Dr. Claro N. Mingala is one of the recipients of this year’s Outstanding Young Scientist (OYS) award in recognition of his significant studies on the immunology of water buffaloes by evaluating the immune responses at the molecular level, providing the baseline information necessary for the development of DNA-based technologies in the production of vaccines, diagnostic tools, and therapeutic agents. The said award, spearheaded by the National Academy of Science and Technology, Philippines (NAST Phl) is given to young individuals not more than 40 years old (in the year of the award) who has made significant contributions to science and technology. His studies also include epidemiological assessment and diagnostic identification of important water buffalo diseases such as Trypanosomiasis, Mastitis, Cryptosporidiosis and viral diseases.
His career started as an animal health consultant in UNIVET, a private veterinary pharmaceutical company. He joined the Philippine Carabao Center (PCC) in 1996 and stayed with the agency holding various positions such as technical staff in PMED, GIP coordinator, Animal Health coordinator, ISO Lead Auditor and as JICA-WBBCIP project counterpart expert before his graduate studies in Japan in 2004.
Dr. Mingala’s studies aim to elucidate the differences in the immune responses of swamp-and riverine-type water buffaloes. He did an initial epidemiological survey followed by analysis of cytokine expression dynamics and evaluation of possible effects of nucleotide polymorphisms in the cytokine expression. This molecule-epidemiological and immunological study is a comparative evaluation of the pathogen-host immune system interaction and disease progression between swamp-and-riverine water buffaloes. It is feasible that the identified polymorphisms include additional control elements such as modifiers or enhancers that explain water buffalo could be more disease tolerant than the riverine-type water buffalo.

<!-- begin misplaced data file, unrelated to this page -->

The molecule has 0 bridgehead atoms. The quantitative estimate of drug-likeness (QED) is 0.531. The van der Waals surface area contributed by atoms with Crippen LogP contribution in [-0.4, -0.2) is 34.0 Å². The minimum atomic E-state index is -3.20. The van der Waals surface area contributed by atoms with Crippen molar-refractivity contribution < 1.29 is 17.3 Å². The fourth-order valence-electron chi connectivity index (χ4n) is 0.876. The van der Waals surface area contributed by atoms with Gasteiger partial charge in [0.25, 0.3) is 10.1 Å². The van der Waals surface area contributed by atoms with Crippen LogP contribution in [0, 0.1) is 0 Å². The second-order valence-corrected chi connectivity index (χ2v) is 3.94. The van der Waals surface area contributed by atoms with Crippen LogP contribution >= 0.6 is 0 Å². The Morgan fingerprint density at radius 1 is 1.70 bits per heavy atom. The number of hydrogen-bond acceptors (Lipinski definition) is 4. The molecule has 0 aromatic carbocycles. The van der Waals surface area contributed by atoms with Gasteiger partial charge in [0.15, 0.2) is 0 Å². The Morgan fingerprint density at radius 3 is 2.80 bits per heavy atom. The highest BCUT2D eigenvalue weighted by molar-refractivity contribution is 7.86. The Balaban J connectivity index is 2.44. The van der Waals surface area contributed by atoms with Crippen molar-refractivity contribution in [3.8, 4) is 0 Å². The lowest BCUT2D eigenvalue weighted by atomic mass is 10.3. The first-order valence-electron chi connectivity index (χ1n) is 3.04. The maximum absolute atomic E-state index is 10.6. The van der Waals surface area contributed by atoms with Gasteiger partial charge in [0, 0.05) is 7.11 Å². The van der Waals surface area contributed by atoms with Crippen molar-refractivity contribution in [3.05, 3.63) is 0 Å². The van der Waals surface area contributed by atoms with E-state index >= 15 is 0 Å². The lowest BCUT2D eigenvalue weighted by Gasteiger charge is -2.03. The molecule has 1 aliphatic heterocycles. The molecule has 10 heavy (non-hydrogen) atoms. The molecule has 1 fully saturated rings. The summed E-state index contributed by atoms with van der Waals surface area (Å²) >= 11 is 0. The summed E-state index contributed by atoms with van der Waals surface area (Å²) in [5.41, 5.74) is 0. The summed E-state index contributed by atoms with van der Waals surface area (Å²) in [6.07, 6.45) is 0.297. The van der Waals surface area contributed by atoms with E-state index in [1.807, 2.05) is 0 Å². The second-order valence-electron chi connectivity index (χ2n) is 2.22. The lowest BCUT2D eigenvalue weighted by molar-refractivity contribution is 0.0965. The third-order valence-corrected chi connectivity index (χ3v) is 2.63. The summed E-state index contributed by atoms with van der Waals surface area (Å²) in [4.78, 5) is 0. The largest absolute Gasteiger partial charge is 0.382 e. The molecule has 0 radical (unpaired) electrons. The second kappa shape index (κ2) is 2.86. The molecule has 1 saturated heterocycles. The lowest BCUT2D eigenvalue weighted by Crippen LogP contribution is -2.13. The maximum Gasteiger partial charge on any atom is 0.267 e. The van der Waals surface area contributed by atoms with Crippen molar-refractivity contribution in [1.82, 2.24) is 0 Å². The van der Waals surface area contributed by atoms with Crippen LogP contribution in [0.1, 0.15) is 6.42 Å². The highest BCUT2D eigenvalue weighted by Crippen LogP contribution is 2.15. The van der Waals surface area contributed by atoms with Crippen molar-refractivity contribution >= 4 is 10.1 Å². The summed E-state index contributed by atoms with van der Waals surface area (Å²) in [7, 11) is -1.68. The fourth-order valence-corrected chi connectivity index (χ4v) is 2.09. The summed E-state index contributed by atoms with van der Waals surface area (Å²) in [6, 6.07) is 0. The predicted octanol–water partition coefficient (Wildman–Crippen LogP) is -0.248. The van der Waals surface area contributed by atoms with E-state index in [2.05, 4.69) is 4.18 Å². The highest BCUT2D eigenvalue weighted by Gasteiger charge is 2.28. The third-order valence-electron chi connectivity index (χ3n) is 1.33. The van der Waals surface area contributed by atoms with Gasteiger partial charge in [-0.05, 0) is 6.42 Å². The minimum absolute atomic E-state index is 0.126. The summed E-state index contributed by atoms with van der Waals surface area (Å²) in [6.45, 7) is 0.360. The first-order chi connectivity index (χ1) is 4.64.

The identification of genetic factors, .which influence disease resistance and susceptibility may lead to development and wise formulation of an effective disease prevention and control strategies to increase production and propagation of water buffaloes. Suffice to say that identification of a more resistant or tolerant species to diseases would be more economically viable especially to rural farming communities and the whole livestock industry of the country.
He participated in various trainings locally and abroad sponsored by JICA (Japan), MTCP (Malaysia), FAO-APHCA, and OIE. Recently, he participated in the WHO/TDR Protocol Development Workshop in Nairobi, Kenya. He is an a.ctive member of the Philippine Veterinary Medical Association, the Philippine Society of Animal Science, the Philippine College of Ruminant Practitioners, the Nueva Ecija Veterinary Medical Association, Society for the Advancement of Veterinary Education and Research and mthe Asia Pacific – International Molecular Biology Network.
Dr. Mingala earned his Doctor of Veterinary Medicine (DVM) and Master of Veterinary Studies (MVSt) at the Central Luzon State University under the CSC MS Local Scholarship Program, and his Ph.D. in Veterinary Science at the Graduate School of Veterinary Medicine in Hokkaido University, Japan under the Monbukagakusho (Japanese Government) Scholarship Grant. He specializes in the field of large ruminant immunology, epidemiology, and virology.
Currently, he is doing collaborative researches with the RITM and WHO/ TDR on Schistosomiasis vaccine studies, the Japanese Center for Zoonoses Control on Mycobacterium TB research and the US-PL480 funding on Animal Health Biotechnology capacitation. Luningning Samarita, Executive Director, NAST